Pledging Allegiance to ISIS:  Who Benefits Most?

The Sinai Peninsula-based Egyptian jihadist group Ansar Beit al-Maqdis (ABM) announced last month that it has pledged allegiance to ISIS. This is just the latest instance of a local jihadist group joining what appears to be the ever-expanding ISIS-led network. But while hardly a welcome development, there are circumstances surrounding ABM’s pledge of allegiance that raise questions as to the significance and the sustainability of this new alliance as well as similar ones.

According to The Guardian, a senior ABM  representative traveled to ISIS-controlled territory in Syria during the summer and pledged allegiance to ISIS then, but this was initially kept secret for fear that “the news would alienate large parts of the local population” in Sinai. And when one faction within the group did openly declare ABM’s allegiance to ISIS in early November, another initially denied it. What this shows is that affiliation with ISIS risks alienating not just the general population in Sinai, but jihadists within ABM’s own ranks.

Despite this, of course, ABM went ahead and swore allegiance to ISIS. What apparently motivated this move was not just ideological affinity, but the need for military training. The Guardian’s source indicated that ISIS will train ABM members in Syria.

ABM and ISIS, then, basically made a trade: ABM swore allegiance to ISIS in exchange for ISIS providing training in Syria to ABM. Jihadist groups elsewhere swearing loyalty to ISIS may also be getting similar training and support from it.

If this is true, then it is ABM and similar jihadist groups that appear to be getting the better of their bargains with ISIS. This is because ABM and similar movements are receiving something substantial (training) in exchange for a promise of loyalty that is basically unenforceable. For so long as ISIS is fighting more immediate opponents in Syria and Iraq (including the Assad regime and its Hezbollah allies, various Syrian opposition movements, the Baghdad government, the Kurdish peshmerga, and their external supporters), ISIS is not in a position to expand its control to the Sinai Peninsula and elsewhere, or impose its will on ABM and other jihadist movements. And knowing that their promises of loyalty to ISIS cannot be enforced may explain some of the willingness of ABM and similar jihadist groups to make such promises in exchange for immediate material benefits.

This may also explain why local jihadist groups tended to swear allegiance to Al Qaeda Central in previous years, but to ISIS now. When Al Qaeda was in a position to give support to local jihadist groups in the past, they (including ISIS’s predecessor in Iraq) swore allegiance to it. Now that Al Qaeda Central has been greatly weakened and a more powerful rival – in the form of ISIS, which feels strong enough to dispense with Al Qaeda’s leadership – has emerged, it makes more sense for local jihadist movements seeking external support to swear loyalty to ISIS, since it can give them more support than Al Qaeda.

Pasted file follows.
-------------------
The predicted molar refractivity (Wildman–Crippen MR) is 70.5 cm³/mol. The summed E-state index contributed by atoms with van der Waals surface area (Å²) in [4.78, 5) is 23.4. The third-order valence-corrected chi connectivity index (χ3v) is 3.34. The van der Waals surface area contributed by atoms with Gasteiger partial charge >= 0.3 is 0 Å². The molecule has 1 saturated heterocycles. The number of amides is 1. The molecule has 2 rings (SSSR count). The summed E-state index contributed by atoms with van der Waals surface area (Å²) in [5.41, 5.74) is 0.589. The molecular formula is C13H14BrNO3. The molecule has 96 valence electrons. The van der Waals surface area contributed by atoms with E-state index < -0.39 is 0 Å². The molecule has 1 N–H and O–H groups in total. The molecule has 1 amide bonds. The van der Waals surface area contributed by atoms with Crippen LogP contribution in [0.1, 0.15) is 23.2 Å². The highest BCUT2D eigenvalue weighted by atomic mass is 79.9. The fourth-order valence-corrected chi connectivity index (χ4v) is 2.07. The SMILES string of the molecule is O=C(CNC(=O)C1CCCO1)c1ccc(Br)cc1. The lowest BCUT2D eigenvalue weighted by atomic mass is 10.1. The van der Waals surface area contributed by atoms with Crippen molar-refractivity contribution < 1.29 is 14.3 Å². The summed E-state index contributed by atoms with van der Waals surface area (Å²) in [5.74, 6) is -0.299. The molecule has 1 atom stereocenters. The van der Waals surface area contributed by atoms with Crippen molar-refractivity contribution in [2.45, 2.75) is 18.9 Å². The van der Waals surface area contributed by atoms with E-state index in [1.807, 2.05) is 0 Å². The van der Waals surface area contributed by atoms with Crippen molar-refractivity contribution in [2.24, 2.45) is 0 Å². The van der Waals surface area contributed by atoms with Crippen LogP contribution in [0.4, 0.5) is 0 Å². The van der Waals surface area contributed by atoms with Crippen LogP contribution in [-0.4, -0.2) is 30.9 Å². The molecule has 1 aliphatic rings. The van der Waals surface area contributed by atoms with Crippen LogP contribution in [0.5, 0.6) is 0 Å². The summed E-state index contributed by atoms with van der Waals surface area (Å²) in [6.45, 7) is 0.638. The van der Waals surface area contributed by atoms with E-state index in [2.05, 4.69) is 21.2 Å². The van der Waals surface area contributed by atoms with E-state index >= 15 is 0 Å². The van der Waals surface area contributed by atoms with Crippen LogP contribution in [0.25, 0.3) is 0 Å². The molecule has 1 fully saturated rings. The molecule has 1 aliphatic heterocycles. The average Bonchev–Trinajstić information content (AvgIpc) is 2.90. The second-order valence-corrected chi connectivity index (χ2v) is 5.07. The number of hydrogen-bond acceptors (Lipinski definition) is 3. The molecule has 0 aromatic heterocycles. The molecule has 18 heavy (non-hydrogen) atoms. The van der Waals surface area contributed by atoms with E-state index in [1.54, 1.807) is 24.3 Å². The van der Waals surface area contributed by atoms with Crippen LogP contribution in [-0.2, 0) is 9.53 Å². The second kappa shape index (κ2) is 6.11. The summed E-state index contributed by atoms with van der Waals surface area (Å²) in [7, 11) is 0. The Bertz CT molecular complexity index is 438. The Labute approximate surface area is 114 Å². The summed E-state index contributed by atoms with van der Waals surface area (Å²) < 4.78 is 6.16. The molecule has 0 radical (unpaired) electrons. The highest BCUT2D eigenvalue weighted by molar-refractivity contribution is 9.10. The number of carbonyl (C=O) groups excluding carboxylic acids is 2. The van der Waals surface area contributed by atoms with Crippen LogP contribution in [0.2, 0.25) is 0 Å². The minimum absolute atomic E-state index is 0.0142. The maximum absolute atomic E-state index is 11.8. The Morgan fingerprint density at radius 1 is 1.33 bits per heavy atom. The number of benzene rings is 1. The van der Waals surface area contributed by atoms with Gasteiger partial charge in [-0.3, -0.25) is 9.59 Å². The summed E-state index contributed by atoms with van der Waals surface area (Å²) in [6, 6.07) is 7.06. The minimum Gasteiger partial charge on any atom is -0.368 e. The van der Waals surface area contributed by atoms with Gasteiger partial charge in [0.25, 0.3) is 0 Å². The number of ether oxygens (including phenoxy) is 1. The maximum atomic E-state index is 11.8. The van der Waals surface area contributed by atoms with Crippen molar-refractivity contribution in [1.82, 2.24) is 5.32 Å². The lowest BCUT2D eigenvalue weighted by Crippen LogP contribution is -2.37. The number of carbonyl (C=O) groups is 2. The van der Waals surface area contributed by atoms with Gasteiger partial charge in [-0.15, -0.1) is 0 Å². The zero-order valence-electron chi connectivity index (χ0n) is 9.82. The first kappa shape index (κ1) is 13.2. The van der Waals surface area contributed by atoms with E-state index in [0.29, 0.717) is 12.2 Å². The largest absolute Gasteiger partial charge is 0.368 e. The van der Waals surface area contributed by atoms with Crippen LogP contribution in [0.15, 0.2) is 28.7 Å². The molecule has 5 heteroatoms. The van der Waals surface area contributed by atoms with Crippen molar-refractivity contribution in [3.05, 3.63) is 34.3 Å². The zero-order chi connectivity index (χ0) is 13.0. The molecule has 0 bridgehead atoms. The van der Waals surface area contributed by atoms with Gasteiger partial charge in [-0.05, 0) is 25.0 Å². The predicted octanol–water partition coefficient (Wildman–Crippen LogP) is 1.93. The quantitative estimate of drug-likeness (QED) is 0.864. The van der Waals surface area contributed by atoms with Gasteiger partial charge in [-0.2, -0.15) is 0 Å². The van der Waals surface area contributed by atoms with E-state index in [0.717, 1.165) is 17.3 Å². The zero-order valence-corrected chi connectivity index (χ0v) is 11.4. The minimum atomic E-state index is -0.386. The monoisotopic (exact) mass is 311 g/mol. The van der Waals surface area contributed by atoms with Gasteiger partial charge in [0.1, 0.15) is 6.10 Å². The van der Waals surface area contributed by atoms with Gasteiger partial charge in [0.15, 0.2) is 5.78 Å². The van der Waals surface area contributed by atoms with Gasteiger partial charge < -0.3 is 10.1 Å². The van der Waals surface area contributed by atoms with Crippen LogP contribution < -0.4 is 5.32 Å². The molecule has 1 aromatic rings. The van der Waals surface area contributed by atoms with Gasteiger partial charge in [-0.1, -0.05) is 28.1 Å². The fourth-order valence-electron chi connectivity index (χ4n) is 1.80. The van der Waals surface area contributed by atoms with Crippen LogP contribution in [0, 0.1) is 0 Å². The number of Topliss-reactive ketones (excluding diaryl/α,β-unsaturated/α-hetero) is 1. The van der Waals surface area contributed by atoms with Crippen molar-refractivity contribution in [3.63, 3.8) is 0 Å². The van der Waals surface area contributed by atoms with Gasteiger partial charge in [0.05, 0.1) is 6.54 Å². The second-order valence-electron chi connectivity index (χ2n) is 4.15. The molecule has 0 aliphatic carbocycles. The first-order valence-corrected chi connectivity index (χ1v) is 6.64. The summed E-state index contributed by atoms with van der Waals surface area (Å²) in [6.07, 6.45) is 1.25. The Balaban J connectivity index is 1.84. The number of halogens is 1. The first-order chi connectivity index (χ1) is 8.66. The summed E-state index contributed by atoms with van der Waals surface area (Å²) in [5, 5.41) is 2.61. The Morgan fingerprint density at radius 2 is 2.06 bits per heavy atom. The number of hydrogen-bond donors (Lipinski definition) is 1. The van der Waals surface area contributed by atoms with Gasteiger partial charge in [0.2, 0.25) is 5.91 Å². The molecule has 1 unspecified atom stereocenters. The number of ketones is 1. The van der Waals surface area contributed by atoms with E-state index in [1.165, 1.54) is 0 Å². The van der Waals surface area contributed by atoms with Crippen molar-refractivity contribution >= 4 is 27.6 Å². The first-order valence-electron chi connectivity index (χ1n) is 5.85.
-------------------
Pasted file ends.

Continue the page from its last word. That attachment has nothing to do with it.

Of course, not all local jihadist movements are pledging allegiance to ISIS. One of the most important, the Yemeni-based Al Qaeda in the Arabian Peninsula (AQAP), criticized ISIS in November 2014 when the latter claimed Yemen as part of the caliphate that ISIS aspires to rule. Powerful in its own right, AQAP’s continued declaration of loyalty to the now weakened Al Qaeda Central is more an indication that AQAP plans to remain independent from – and perhaps a rival to – ISIS. Interestingly, AQAP’s smaller rival in Yemen, Al Mujahadin in the Arabian Peninsula, has declared allegiance to ISIS – perhaps in the hope of obtaining support from ISIS to strengthen itself vis-à-vis AQAP.

For all those threatened by them, it is not good that there are so many powerful jihadist groups operating in so many countries. It is better, though, that those jihadist movements are divided and expending some of their energy on fighting each other than that they are united and focusing all their efforts on their moderate Muslim, Western, and other opponents. Further, just because these groups say that they are united (through some pledging of allegiance to others), this does not necessarily mean that they really are.

Rivalries among jihadists are real. Thus, even when jihadist movements expand their influence, their rivalries among one another – both actual and potential – will serve to limit their ability to further expand, solidify, or even maintain the territories they control. These divisions among the jihadists also allow for the possibility for others to exploit them – but this can only be done if Western and other governments do not fall prey to a “worst case analysis” mentality that assumes that one’s various adversaries are and will remain closely allied with one another.

Even if Western and other governments are unwilling or unable to exploit differences among jihadist groups, these are still likely to occur – especially if ISIS becomes strong enough that other movements grow to fear that it may actually acquire the ability to enforce their pledges of allegiance to it. Rivalries among jihadist movements will not bring about their downfall, but they will prevent the unified, worldwide jihadist movement that first Al Qaeda and now ISIS has sought to build.

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